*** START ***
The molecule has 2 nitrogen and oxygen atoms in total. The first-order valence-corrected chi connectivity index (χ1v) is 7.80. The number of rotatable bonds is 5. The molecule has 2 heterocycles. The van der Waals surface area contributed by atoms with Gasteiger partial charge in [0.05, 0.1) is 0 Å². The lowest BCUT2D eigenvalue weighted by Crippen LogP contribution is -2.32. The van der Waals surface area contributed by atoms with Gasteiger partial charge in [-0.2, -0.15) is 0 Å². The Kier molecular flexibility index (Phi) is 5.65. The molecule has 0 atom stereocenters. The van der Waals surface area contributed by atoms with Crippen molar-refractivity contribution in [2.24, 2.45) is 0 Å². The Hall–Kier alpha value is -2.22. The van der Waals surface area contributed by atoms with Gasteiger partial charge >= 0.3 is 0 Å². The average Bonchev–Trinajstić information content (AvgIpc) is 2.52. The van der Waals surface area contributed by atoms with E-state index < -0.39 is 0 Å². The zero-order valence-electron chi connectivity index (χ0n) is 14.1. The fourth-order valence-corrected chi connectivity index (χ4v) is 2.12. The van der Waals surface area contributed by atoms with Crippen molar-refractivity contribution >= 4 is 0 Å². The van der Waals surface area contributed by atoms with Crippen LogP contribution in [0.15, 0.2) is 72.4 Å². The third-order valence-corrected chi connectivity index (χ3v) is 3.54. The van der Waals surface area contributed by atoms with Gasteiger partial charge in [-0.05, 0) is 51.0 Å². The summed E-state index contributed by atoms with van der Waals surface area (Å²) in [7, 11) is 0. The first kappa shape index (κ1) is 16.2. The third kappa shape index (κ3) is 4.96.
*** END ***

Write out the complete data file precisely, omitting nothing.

The molecule has 2 nitrogen and oxygen atoms in total. The first-order valence-corrected chi connectivity index (χ1v) is 7.80. The number of rotatable bonds is 5. The molecule has 2 heterocycles. The van der Waals surface area contributed by atoms with Gasteiger partial charge in [0.05, 0.1) is 0 Å². The lowest BCUT2D eigenvalue weighted by Crippen LogP contribution is -2.32. The van der Waals surface area contributed by atoms with Gasteiger partial charge in [-0.2, -0.15) is 0 Å². The Kier molecular flexibility index (Phi) is 5.65. The molecule has 0 atom stereocenters. The van der Waals surface area contributed by atoms with Crippen molar-refractivity contribution in [2.24, 2.45) is 0 Å². The Hall–Kier alpha value is -2.22. The van der Waals surface area contributed by atoms with Gasteiger partial charge >= 0.3 is 0 Å². The average Bonchev–Trinajstić information content (AvgIpc) is 2.52. The van der Waals surface area contributed by atoms with E-state index < -0.39 is 0 Å². The zero-order valence-electron chi connectivity index (χ0n) is 14.1. The fourth-order valence-corrected chi connectivity index (χ4v) is 2.12. The van der Waals surface area contributed by atoms with Crippen molar-refractivity contribution >= 4 is 0 Å². The van der Waals surface area contributed by atoms with Crippen LogP contribution in [0.15, 0.2) is 72.4 Å². The third-order valence-corrected chi connectivity index (χ3v) is 3.54. The van der Waals surface area contributed by atoms with Gasteiger partial charge in [-0.05, 0) is 51.0 Å². The summed E-state index contributed by atoms with van der Waals surface area (Å²) in [7, 11) is 0. The first kappa shape index (κ1) is 16.2. The third kappa shape index (κ3) is 4.96.